Tuesday, July 29, 2008

Tiger Stadium

For those of us over the age of twenty who live in the southeastern part of Michigan, I'm sure memories of Tiger Stadium, that glorious structure built in 1912, are firmly implanted in our brains. The last time I was there - 1994 - I sat with local Free Press newspaper celebrity, Bob Talbert ("Out of My Mind On Monday Moanin' "). Being with Talbert was in itself pretty cool, but looking back on it now, and not actually knowing that that would be the last time I would be at the stadium, well, the memory means even more to me.

The first time I ever entered the gates of Tiger Stadium was in the summer of 1968 - yes, I got to see the fabled '68 Tigers: Willie Horton, Al Kaline, Denny McClain, Bill Freehan, Gates Brown...all of my childhood sports heroes.

Between 1968 and 1994, I traveled to the park to watch my hometown team a number of different times with the Cub Scouts, my girlfriend (who eventually became my wife), and a few other folks whose names I no longer recall.

Fond memories.

And now, typical of Detroit, this classic stadium - one of only a few classics left (Fenway Park, Wrigley Field, and Yankee Stadium are the others) - just like so much of Detroit's past, has met the wrecking ball.

(Here's a link to an excellent site about Tiger Stadium, as well as the other classics http://www.baseball-statistics.com/Ballparks/Det/Tiger.htm).

I have always said that Detroit loves to tear down its past because, it seems, many (but, not all) blacks in the area feel these classic old buildings - anything built before (Detroit's first black mayor) Coleman Young's reign is not worth saving.
Yes, I have read this but finding the actual quotes about the razing of the J.L. Hudson building (among others) have become nearly impossible.
Fortunately, I do still have very recent quotes about the demise of Tiger Stadium, from a Detroit Councilwoman nonetheless!
From the Detroit Free Press July 16, 2008:
A number of people who have posted comments today on the story about the deadline for preservationists to save a portion of Tiger Stadium are attacking Detroit City Councilwoman Barbara-Rose Collins. Some of the comments are vicious and personal.

These readers are angry because Collins, who supports razing the entire ballpark, was quoted as saying she recalls when the Tigers were one of only two teams that refused to sign a black player. She said this: "I know there's a lot of nostalgia for it, and people are crying. I don't have any fond memories of it."

In other words - she doesn't like it so she voted to get rid of it. She's offended by it so voted to get rid of it. Screw those folks that it meant so much to and supported it (and, thus, supported the city). Let's forget that the ball club more than made up for not hiring black players initially since the era in which she speaks - the 1950's! - which, ahem, was 50 years ago. This is so very typical of society of all races in general today, and that's sad.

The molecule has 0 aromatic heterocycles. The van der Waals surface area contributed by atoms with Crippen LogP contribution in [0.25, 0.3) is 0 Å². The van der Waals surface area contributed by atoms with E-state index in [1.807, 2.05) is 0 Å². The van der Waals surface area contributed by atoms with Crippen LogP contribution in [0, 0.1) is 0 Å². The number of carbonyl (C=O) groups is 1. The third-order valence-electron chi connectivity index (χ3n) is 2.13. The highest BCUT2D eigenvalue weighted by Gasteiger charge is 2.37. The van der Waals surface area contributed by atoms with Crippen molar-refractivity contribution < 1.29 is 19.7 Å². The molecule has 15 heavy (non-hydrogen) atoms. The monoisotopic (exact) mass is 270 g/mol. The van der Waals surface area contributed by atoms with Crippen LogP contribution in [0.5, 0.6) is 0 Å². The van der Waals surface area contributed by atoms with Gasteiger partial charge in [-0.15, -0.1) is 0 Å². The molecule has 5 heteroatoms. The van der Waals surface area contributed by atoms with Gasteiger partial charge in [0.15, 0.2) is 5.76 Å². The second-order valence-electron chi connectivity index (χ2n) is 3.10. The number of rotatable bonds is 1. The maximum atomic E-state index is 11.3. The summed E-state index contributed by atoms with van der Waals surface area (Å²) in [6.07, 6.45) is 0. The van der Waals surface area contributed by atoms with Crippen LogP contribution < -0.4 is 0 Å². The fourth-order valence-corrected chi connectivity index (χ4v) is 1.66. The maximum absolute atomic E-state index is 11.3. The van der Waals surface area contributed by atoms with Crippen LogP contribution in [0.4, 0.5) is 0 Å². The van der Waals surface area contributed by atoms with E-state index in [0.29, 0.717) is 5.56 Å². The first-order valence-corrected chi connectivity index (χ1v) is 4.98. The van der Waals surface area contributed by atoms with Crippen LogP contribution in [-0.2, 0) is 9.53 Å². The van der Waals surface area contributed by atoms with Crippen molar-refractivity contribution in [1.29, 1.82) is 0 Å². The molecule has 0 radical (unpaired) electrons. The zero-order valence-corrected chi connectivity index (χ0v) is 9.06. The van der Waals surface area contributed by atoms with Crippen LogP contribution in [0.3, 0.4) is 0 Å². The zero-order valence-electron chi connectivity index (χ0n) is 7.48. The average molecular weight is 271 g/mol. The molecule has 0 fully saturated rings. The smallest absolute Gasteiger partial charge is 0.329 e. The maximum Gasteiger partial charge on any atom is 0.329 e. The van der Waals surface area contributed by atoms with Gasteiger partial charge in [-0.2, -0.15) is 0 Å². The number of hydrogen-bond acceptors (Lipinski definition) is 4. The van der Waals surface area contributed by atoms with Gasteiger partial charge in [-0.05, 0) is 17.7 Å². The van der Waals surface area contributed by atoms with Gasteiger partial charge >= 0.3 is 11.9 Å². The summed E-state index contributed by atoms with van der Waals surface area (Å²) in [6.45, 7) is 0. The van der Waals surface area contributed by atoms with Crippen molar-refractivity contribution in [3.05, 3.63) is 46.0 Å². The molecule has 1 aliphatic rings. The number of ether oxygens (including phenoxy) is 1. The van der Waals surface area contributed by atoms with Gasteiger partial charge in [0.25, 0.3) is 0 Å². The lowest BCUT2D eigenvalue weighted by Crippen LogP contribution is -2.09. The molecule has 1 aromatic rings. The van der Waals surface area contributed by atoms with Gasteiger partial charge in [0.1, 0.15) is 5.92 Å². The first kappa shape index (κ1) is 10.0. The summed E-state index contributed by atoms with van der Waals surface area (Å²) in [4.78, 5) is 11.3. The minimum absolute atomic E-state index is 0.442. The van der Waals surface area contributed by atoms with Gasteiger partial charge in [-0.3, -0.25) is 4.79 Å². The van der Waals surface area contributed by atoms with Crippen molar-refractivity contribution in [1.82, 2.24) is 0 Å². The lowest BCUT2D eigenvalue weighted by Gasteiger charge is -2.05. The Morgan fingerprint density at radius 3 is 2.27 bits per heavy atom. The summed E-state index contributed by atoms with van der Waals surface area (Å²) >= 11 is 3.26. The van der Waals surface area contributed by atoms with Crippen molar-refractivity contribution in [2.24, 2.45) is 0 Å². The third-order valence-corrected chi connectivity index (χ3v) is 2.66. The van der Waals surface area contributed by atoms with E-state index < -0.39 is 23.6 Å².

Here's another comment: I once had fond memories of Tiger stadium and even saw Fidrych get his Bird act on as a kid in early 78, but the hidden past of racism and the ghosts of those of color turned away at the gate has changed my feelings completely. Tear it all down and good riddance to the old rat infested hate house that cracker Cobb and other mean spirited haters built and ran under the auspices of a "glorious" past. Long live Commercialca Park???

Um...calling Ty Cob a cracker? Isn't that like the pot calling the kettle black (so to speak)? So you got your wish - Detroit has torn down or destroyed nearly everything built before Coleman Young. And what've you got left? A high crime wasteland of a city with the biggest racist ever to grace the mayor's office - Coleman Young - and the biggest crook to ever grace the same chair - the hip hop mayor himself, Kwame Kilpatrick (who is also a racist) - at the helm to tear down the past and rebuild it with poorly made modern, classless buildings built by people who call white folks cracker.

How far we've come, eh? At least the mayor in between Young and Kwame, Dennis Archer, was for all people.

Well, folks got what they deserved when they voted for the cool "hip hop" mayor.

I will sit here and wait for people to write me to tell me how racist I am for writing something negative (but truthful) about an outspoken group of black people in Detroit, and how, because of my comments, I committed a hate crime. But that's for a future blog.

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